The San Ysidro proposal, called Mi Pueblo, included a few hundred market-rate housing units, several dozen affordable housing units and a revitalization of San Ysidro Boulevard as a Main Street. The market-rate developer has fallen out of the project, the business association has scaled down its plans to one-eighth of the proposal and Casa Familiar has developed a couple of projects but needs more funding to complete the rest, Flores said.
Flores thought the city would act as an investor in the project, or help to organize property owners along the boulevard. Some projects he’s proposed haven’t made it through the city’s Planning Department, which he said has slowed the process.
But city officials say they prefer to let the individual communities work out the kinks themselves — an apparent departure from the widely touted encouragement for pilot villages when the plan was adopted.
“We stay at the sidelines; we kind of facilitate,” said Bill Anderson, planning director for the city.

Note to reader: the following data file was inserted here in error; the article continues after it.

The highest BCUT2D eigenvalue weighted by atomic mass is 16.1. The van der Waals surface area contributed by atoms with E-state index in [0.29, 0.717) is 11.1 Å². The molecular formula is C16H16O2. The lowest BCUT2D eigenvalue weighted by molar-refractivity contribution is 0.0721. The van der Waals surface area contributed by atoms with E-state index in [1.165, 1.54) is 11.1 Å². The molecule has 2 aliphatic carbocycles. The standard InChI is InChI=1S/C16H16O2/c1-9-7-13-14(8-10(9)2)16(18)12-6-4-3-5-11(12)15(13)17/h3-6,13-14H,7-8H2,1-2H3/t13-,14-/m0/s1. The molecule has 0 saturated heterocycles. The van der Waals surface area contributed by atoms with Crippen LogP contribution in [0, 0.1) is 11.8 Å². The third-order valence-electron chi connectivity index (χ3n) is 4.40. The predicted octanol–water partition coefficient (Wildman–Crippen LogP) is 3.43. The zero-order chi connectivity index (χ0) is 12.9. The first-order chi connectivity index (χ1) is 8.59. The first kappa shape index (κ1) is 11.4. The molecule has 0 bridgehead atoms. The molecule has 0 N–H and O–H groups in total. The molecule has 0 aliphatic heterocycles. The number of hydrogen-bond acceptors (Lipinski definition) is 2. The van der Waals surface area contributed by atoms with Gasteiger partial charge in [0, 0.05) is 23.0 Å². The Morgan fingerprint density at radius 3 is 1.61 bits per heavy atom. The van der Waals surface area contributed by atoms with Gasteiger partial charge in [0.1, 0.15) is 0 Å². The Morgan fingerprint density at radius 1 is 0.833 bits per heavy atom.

One encouraging find for Flores was an old building on the boulevard that was designed by Lewis Gill, a famous architect. The building had been converted for use as a smog-testing shop, but Casa Familiar purchased it and is currently renovating it. Its design is nearly completely true to the original drawings, down to the 14-foot by 18-foot solid redwood beams and other elements that only exist in buildings constructed generations ago.
When completed, the building would be the first historically designated building in San Ysidro.
“Before, people here would have knocked it down just because it’s old,” Flores said. “But now, we’re thinking, if it’s worth keeping, we’ll keep it.”
That, he said, is one of the reasons San Ysidro so needs catalytic development like this.
“If we don’t figure this out, this street will continue to hold nothing but money exchange shops, pawn shops,” Flores said. “I just got tired of people saying, ‘We can’t do that in San Ysidro.’ But we should be able to do something in San Ysidro. How is the city going to work with us?”
But Anderson said the San Ysidro project is still in its “evolutionary phase.”
“You know, it takes a long time,” he said. “The San Ysidro one — if that model works, it will be a model that is looked at nationally.”
‘More or Less a Coincidence’
For the pilot village called the Boulevard Marketplace, or the Mid-City Transit Interchange Project, no part of the original project is on the ground yet, said Gary Weber, the land use consultant for the El Cajon Boulevard Business Improvement Association.